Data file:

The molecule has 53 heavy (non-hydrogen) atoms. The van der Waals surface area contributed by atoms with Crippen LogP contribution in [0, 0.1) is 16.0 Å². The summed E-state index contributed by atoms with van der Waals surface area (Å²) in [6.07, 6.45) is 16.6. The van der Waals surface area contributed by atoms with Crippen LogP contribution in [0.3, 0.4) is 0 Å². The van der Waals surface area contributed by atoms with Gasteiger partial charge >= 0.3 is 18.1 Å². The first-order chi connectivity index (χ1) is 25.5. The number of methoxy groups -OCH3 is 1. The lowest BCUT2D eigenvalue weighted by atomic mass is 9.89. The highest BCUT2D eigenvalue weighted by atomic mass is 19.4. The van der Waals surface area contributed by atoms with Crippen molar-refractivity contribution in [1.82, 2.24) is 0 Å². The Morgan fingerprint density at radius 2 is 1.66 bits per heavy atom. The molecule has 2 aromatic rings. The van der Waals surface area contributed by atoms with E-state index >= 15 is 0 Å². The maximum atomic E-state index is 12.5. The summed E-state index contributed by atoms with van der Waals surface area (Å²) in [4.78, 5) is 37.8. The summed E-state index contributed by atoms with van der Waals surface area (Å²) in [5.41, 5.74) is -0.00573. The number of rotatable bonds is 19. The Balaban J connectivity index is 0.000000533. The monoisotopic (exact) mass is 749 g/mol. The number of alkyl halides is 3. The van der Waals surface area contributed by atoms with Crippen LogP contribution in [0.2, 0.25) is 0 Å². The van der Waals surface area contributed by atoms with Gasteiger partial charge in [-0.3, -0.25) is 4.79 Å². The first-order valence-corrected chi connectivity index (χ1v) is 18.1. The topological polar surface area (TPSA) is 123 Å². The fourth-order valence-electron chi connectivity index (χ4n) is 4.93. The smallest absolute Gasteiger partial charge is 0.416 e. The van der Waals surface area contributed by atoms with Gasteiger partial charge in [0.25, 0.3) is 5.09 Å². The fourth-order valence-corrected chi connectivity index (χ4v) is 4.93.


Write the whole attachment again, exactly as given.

The molecule has 53 heavy (non-hydrogen) atoms. The van der Waals surface area contributed by atoms with Crippen LogP contribution in [0, 0.1) is 16.0 Å². The summed E-state index contributed by atoms with van der Waals surface area (Å²) in [6.07, 6.45) is 16.6. The van der Waals surface area contributed by atoms with Crippen LogP contribution in [0.3, 0.4) is 0 Å². The van der Waals surface area contributed by atoms with Gasteiger partial charge >= 0.3 is 18.1 Å². The first-order chi connectivity index (χ1) is 25.5. The number of methoxy groups -OCH3 is 1. The lowest BCUT2D eigenvalue weighted by atomic mass is 9.89. The highest BCUT2D eigenvalue weighted by atomic mass is 19.4. The van der Waals surface area contributed by atoms with Crippen molar-refractivity contribution in [1.82, 2.24) is 0 Å². The Morgan fingerprint density at radius 2 is 1.66 bits per heavy atom. The molecule has 2 aromatic rings. The van der Waals surface area contributed by atoms with E-state index >= 15 is 0 Å². The maximum atomic E-state index is 12.5. The summed E-state index contributed by atoms with van der Waals surface area (Å²) in [4.78, 5) is 37.8. The summed E-state index contributed by atoms with van der Waals surface area (Å²) in [5.41, 5.74) is -0.00573. The number of rotatable bonds is 19. The Balaban J connectivity index is 0.000000533. The monoisotopic (exact) mass is 749 g/mol. The number of alkyl halides is 3. The van der Waals surface area contributed by atoms with Crippen LogP contribution in [0.2, 0.25) is 0 Å². The van der Waals surface area contributed by atoms with Gasteiger partial charge in [-0.3, -0.25) is 4.79 Å². The first-order valence-corrected chi connectivity index (χ1v) is 18.1. The topological polar surface area (TPSA) is 123 Å². The fourth-order valence-electron chi connectivity index (χ4n) is 4.93. The smallest absolute Gasteiger partial charge is 0.416 e. The van der Waals surface area contributed by atoms with Gasteiger partial charge in [0.25, 0.3) is 5.09 Å². The fourth-order valence-corrected chi connectivity index (χ4v) is 4.93.